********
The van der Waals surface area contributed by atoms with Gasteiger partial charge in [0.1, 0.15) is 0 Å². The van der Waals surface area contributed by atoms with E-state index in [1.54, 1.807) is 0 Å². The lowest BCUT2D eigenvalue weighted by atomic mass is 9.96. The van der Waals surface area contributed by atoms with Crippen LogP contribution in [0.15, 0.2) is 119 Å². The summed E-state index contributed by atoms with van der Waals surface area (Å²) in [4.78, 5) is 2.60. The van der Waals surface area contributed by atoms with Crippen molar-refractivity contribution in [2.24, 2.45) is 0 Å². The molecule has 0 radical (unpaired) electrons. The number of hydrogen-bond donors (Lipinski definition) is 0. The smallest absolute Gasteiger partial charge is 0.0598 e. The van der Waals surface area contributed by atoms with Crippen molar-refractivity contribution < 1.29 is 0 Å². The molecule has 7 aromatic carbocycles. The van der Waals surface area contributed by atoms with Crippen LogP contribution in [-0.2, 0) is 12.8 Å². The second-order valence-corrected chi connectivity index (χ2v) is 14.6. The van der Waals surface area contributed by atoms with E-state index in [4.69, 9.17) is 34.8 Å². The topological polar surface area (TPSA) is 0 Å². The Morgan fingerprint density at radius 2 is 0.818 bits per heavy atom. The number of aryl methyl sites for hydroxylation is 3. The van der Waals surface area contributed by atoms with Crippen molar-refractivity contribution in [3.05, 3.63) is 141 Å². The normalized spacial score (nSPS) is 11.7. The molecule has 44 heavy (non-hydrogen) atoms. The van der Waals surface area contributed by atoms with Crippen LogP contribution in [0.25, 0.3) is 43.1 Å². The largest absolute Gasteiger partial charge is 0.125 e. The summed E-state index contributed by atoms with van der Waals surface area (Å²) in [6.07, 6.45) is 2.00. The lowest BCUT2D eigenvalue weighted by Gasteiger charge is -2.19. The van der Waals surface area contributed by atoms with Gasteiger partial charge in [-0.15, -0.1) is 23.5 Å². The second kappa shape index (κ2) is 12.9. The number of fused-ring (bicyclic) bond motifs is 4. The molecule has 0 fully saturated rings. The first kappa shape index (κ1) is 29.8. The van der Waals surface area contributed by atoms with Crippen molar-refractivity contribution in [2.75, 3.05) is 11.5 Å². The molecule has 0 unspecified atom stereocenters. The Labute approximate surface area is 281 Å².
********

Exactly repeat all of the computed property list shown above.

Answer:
The van der Waals surface area contributed by atoms with Gasteiger partial charge in [0.1, 0.15) is 0 Å². The van der Waals surface area contributed by atoms with E-state index in [1.54, 1.807) is 0 Å². The lowest BCUT2D eigenvalue weighted by atomic mass is 9.96. The van der Waals surface area contributed by atoms with Crippen LogP contribution in [0.15, 0.2) is 119 Å². The summed E-state index contributed by atoms with van der Waals surface area (Å²) in [4.78, 5) is 2.60. The van der Waals surface area contributed by atoms with Crippen molar-refractivity contribution in [2.24, 2.45) is 0 Å². The molecule has 0 radical (unpaired) electrons. The number of hydrogen-bond donors (Lipinski definition) is 0. The smallest absolute Gasteiger partial charge is 0.0598 e. The van der Waals surface area contributed by atoms with Crippen molar-refractivity contribution < 1.29 is 0 Å². The molecule has 7 aromatic carbocycles. The van der Waals surface area contributed by atoms with Crippen LogP contribution in [-0.2, 0) is 12.8 Å². The second-order valence-corrected chi connectivity index (χ2v) is 14.6. The van der Waals surface area contributed by atoms with E-state index in [4.69, 9.17) is 34.8 Å². The topological polar surface area (TPSA) is 0 Å². The Morgan fingerprint density at radius 2 is 0.818 bits per heavy atom. The number of aryl methyl sites for hydroxylation is 3. The van der Waals surface area contributed by atoms with Crippen molar-refractivity contribution in [3.05, 3.63) is 141 Å². The normalized spacial score (nSPS) is 11.7. The molecule has 44 heavy (non-hydrogen) atoms. The van der Waals surface area contributed by atoms with Crippen LogP contribution in [0.25, 0.3) is 43.1 Å². The largest absolute Gasteiger partial charge is 0.125 e. The summed E-state index contributed by atoms with van der Waals surface area (Å²) in [6.07, 6.45) is 2.00. The lowest BCUT2D eigenvalue weighted by Gasteiger charge is -2.19. The van der Waals surface area contributed by atoms with Gasteiger partial charge in [-0.15, -0.1) is 23.5 Å². The second kappa shape index (κ2) is 12.9. The number of fused-ring (bicyclic) bond motifs is 4. The molecule has 0 fully saturated rings. The first kappa shape index (κ1) is 29.8. The van der Waals surface area contributed by atoms with Crippen molar-refractivity contribution in [2.75, 3.05) is 11.5 Å². The molecule has 0 unspecified atom stereocenters. The Labute approximate surface area is 281 Å².